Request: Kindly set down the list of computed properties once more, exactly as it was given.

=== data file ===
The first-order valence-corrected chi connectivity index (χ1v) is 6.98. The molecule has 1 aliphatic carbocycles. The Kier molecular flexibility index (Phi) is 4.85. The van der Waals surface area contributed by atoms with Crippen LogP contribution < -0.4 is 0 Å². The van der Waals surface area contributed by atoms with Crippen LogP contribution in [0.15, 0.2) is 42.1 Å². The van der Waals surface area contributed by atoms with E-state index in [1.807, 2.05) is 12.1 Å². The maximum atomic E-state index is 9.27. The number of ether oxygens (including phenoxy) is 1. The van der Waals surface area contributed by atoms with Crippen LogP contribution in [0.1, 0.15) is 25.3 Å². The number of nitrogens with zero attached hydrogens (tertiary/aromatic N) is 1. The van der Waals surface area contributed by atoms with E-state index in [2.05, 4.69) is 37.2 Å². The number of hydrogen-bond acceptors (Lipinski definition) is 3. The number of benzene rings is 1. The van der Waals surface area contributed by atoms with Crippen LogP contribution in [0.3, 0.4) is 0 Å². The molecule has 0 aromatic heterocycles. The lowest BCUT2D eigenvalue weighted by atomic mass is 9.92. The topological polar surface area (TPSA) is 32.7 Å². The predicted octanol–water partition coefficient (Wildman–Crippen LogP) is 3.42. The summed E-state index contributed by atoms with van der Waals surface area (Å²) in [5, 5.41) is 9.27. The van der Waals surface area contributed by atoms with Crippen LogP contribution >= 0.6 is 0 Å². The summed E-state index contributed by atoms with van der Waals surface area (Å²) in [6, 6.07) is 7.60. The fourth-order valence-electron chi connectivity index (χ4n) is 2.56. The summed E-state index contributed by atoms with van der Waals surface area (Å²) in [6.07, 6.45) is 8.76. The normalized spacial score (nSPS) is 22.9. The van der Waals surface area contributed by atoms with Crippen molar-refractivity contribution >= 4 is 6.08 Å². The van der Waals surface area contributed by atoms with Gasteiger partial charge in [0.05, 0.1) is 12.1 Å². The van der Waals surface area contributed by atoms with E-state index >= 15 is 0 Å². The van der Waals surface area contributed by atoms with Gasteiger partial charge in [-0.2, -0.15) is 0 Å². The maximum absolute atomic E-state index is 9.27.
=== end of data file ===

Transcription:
The first-order valence-corrected chi connectivity index (χ1v) is 6.98. The molecule has 1 aliphatic carbocycles. The Kier molecular flexibility index (Phi) is 4.85. The van der Waals surface area contributed by atoms with Crippen LogP contribution < -0.4 is 0 Å². The van der Waals surface area contributed by atoms with Crippen LogP contribution in [0.15, 0.2) is 42.1 Å². The van der Waals surface area contributed by atoms with E-state index in [1.807, 2.05) is 12.1 Å². The maximum atomic E-state index is 9.27. The number of ether oxygens (including phenoxy) is 1. The van der Waals surface area contributed by atoms with Crippen LogP contribution in [0.1, 0.15) is 25.3 Å². The number of nitrogens with zero attached hydrogens (tertiary/aromatic N) is 1. The van der Waals surface area contributed by atoms with E-state index in [2.05, 4.69) is 37.2 Å². The number of hydrogen-bond acceptors (Lipinski definition) is 3. The number of benzene rings is 1. The van der Waals surface area contributed by atoms with Crippen LogP contribution in [0.3, 0.4) is 0 Å². The molecule has 0 aromatic heterocycles. The lowest BCUT2D eigenvalue weighted by atomic mass is 9.92. The topological polar surface area (TPSA) is 32.7 Å². The predicted octanol–water partition coefficient (Wildman–Crippen LogP) is 3.42. The summed E-state index contributed by atoms with van der Waals surface area (Å²) in [5, 5.41) is 9.27. The van der Waals surface area contributed by atoms with Crippen LogP contribution >= 0.6 is 0 Å². The summed E-state index contributed by atoms with van der Waals surface area (Å²) in [6, 6.07) is 7.60. The fourth-order valence-electron chi connectivity index (χ4n) is 2.56. The summed E-state index contributed by atoms with van der Waals surface area (Å²) in [6.07, 6.45) is 8.76. The normalized spacial score (nSPS) is 22.9. The van der Waals surface area contributed by atoms with Crippen molar-refractivity contribution >= 4 is 6.08 Å². The van der Waals surface area contributed by atoms with Gasteiger partial charge in [0.05, 0.1) is 12.1 Å². The van der Waals surface area contributed by atoms with E-state index >= 15 is 0 Å². The van der Waals surface area contributed by atoms with Gasteiger partial charge in [-0.2, -0.15) is 0 Å². The maximum absolute atomic E-state index is 9.27.